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8 Reasons Why I Returned To Alaska

"I remember the first time I saw Denali, I actually giggled. I am a grown man with a big red beard and I giggled. It’s something that stays with you forever."

By: Jacob W. Frank + Save to a List

I know international travel is so hot right now, but there is a place in the states that must be at the top of your “to-do” list if you haven’t already been there. If you have been there, it’s probably at the top of your “must-go-back” list. A place so big you will never be able to explore it all. Where headlamps get left at home in the summer, and if there is a geomagnetic storm brewing in the fall, winter, or spring, you may not need it then either. A place where the landscape is so big it either inspires you or scares the shit out of you...and sometimes both. It’s one of the few places on earth where animals still roam the earth en masse. It’s home to “The Mountain.” The best part is if you are from the states, you can leave your passport at home. If you haven’t guessed it by now, I’m talking about Alaska.

1. The Light

When people ask me, “What is your favorite park about Alaska?” I immediately think of the light. Growing up in Florida, I didn’t really understand the whole solstice thing or that the length of days changed. When I moved to Alaska, that changed. The low-angle light makes for great photography and sunrises and sunsets last at least an hour. In the summer, they blend together to make a 2-3 hour-long event.

2. Tundra

While I consider myself a “pro-tree” person, I would almost always prefer to hike above treeline. Since treeline is dictated by average year-round temperature, it’s around 3500 ft. That translates to loads of terrain where you can see for miles. There usually aren’t trails, but it doesn’t matter because walking on tundra is a dream. Most importantly, it's where I am able to take part in one of my favorite pastimes. Two words: Tundra. Naps.

3. Glaciers

I was first exposed to glaciers as a ranger in Glacier National Park. I studied and learned about them, how they shape the landscape. But it took me seeing my first Alaskan glacier to “get it". I had no words. Seeing ice calving off into the ocean one house-sized chunk after the other is just awe-inspiring.

4. Wildlife

I have seen more wildlife in Alaska than I could ever count. It’s the place where I had a lynx living under my house, a wolf howl 6 feet away from my car, and a bear so close we were only separated by my living room window. It peeked in the window when I was on the couch and scared both of us half to death as we made eye contact.

5. Aurora

I have seen my fair share of aurora in Montana, Wyoming, Colorado, and Canada, but the further north you go, the more intense it can become. I have seen aurora so bright that we were able to cross country ski on a moonless night without headlamps. Just keep in mind that during the summer it doesn’t get dark enough to see the lights.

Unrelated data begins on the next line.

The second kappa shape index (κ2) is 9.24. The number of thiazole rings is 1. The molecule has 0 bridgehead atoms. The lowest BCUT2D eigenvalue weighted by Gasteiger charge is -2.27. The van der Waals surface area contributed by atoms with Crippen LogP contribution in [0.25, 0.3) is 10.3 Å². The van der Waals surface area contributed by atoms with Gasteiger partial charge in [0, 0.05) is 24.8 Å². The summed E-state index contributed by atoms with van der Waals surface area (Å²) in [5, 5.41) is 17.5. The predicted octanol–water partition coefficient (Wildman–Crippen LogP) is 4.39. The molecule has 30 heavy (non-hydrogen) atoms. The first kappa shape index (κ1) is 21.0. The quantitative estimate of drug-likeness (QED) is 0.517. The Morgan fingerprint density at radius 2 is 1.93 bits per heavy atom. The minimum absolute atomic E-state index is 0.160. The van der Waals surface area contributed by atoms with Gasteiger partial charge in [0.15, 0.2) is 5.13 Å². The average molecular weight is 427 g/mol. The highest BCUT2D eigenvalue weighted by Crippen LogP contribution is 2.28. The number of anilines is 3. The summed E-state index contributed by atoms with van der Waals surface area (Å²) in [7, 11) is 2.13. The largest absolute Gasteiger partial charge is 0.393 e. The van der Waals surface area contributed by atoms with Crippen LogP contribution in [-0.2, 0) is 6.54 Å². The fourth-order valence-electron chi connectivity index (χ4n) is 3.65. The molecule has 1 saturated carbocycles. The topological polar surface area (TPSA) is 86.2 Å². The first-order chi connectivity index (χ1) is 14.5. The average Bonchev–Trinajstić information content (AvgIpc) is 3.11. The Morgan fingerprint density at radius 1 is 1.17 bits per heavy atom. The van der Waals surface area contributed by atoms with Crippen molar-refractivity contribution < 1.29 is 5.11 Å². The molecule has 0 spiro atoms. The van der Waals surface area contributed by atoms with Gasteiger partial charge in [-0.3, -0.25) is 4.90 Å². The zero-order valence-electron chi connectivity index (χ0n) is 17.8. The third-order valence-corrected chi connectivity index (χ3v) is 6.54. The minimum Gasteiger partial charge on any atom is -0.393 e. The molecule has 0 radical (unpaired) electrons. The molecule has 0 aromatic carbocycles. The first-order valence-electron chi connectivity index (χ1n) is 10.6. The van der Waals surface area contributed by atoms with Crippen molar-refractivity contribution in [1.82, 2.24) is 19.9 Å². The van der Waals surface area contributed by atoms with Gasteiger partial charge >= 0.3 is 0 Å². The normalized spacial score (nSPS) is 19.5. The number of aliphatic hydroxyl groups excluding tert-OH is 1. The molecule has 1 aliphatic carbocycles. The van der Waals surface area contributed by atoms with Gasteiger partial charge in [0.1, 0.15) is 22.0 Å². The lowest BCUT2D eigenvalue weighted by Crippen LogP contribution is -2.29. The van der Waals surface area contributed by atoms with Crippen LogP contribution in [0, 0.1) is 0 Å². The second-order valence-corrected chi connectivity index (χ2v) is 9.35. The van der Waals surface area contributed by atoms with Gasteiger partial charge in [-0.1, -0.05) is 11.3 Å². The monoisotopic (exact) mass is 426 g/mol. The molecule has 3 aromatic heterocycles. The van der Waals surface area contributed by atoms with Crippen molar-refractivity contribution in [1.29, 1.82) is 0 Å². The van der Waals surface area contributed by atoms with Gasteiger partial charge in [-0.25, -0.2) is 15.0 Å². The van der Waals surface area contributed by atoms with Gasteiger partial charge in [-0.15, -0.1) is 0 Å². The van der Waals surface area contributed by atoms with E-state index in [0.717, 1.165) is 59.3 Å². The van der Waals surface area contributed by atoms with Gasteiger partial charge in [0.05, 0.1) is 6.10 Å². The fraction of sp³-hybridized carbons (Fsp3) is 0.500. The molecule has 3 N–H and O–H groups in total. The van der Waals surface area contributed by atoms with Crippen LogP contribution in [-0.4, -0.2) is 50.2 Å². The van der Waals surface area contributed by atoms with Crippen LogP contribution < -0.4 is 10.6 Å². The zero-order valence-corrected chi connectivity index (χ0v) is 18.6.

6. Wilderness

Alaska is more than twice the size of Texas and has less than 750K people. Opportunities for solitude are everywhere. The biggest National Park in the lower 48 is Death Valley at 3.7 million acres. In Alaska, places like Katmai, Lake Clark, Denali, Gates of the Arctic, are all bigger than Death Valley. The biggest is Wrangell-St. Elias at 13.17 M acres. In two summers of hiking in Denali, nearly 400 miles, I saw less than 10 people.

7. Mountains

Not only are the mountains in Alaska high, they are surrounded by lowlands. This makes for some of the most dramatic relief on the planet. North America’s tallest peak, Denali a.k.a “The Mountain,” has nearly 18K ft of vertical relief when viewed from Wonder Lake. Pictures DON’T do it justice. I remember the first time I saw it, I actually giggled. I am a grown man with a big red beard and I giggled. It’s something that stays with you forever.

8. The People

One of the most spectacular things about AK are the people. They are connected to the land. People catch salmon and halibut and will barter it for other wild game like moose, caribou, and Dall sheep. They have gardens in the summer, gather blueberries in the fall, and live off what they have grown and harvested in the winter. They are interesting, some say quirky. But they have amazing personal stories. Listening to them is a reminder about what humans are capable of, and what really matters most in life.

All photos taken by Jacob W. Frank

We want to acknowledge and thank the past, present, and future generations of all Native Nations and Indigenous Peoples whose ancestral lands we travel, explore, and play on. Always practice Leave No Trace ethics on your adventures and follow local regulations. Please explore responsibly!

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